When it comes to appealing to Millennials, retailers have to consider more than just young consumers; they need to think about the job applicants that present themselves to fill the many jobs available in the retail sector. Although the strategies to find and hire the best applicants might not be totally different based on generational cohorts, some aspects of the process could require adjustment to appeal to Millennials, who currently account for approximately one-third of the workforce and will constitute the majority of workers by around 2025.
In particular, some studies suggest that a key practice is to engage in dialogue, to find out what each individual applicant seeks in terms of job goals, responsibilities, and future prospects. With this information, a Millennial job candidate can affirm whether she or he will fit with the retailer’s corporate culture, which constitutes an important criterion for young workers. Other reports suggest that working in a team setting that enables them to receive training on the job is important to most Millennials.
Although such tactics might be optimal for getting individual employees to commit, hiring firms appear to hold somewhat poor views of Millennials as a group. For example, 74 percent of hiring managers surveyed in one study indicated their sense that Millennials had a poor work ethic, compared with previous generations of workers.
Part of the source of these conflicting notions might stem from a basic difference in perspective about what employment should mean. Many previous generations might have sought to obtain a job and stay with that same company for their entire careers, and people with that attitude likely are the ones doing the hiring. But Millennials instead might respond better to a strategy that encourages them to develop their skills and talents by leveraging the resources available in the company at that time. By helping them cultivate these skills, in line with their own preferred job trajectory, the retailer can ensure that it prepares them to perform well in the future. From a traditional view, the challenge of such an approach is that the Millennial might find more opportunities with another company. But that might be the price modern retailers need to pay to attract the best talent among the current generation of workers.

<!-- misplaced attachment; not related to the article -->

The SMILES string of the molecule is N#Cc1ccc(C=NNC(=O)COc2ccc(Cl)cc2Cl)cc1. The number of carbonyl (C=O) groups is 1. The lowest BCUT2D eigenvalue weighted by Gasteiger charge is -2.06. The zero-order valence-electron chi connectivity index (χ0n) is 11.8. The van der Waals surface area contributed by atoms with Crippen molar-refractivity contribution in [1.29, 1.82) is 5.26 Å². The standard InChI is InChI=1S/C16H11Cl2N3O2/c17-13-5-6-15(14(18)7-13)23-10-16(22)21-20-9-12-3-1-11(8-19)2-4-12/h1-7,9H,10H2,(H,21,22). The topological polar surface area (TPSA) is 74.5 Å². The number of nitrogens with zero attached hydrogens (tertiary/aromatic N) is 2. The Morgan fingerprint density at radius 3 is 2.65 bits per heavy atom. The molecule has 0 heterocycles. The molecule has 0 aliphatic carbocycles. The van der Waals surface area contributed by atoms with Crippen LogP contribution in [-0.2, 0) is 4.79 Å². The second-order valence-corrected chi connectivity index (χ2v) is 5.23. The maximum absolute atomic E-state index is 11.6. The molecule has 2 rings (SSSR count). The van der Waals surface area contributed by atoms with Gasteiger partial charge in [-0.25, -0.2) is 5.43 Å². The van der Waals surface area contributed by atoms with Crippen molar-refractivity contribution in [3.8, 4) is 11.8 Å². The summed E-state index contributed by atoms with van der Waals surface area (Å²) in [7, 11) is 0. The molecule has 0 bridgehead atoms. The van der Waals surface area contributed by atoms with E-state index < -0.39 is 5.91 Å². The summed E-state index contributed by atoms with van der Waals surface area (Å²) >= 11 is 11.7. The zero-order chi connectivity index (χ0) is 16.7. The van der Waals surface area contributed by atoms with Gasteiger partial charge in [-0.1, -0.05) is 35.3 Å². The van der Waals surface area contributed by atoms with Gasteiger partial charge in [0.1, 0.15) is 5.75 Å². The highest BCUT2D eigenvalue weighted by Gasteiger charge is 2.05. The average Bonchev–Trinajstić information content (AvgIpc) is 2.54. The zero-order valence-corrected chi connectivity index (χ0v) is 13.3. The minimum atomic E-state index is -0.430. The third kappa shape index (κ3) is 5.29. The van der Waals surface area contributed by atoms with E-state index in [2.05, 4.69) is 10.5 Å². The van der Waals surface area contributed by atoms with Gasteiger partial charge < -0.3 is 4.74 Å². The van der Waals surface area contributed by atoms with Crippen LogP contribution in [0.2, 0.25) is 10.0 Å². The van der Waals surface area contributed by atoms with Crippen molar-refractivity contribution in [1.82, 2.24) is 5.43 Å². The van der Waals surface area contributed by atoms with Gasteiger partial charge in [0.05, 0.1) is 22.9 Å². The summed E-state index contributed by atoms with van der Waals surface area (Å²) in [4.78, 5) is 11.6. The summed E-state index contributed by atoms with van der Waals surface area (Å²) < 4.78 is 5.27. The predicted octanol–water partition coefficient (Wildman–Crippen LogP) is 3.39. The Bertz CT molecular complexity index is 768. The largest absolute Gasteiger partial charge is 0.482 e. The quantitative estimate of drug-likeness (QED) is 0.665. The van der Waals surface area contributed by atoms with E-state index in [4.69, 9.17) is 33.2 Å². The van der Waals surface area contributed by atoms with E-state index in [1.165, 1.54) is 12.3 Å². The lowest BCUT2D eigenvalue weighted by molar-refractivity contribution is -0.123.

- From your personal perspective, do you agree with these results of studies of Millennials? Why or why not?
Source: Matthew Stern, Retail Wire, January 13, 2016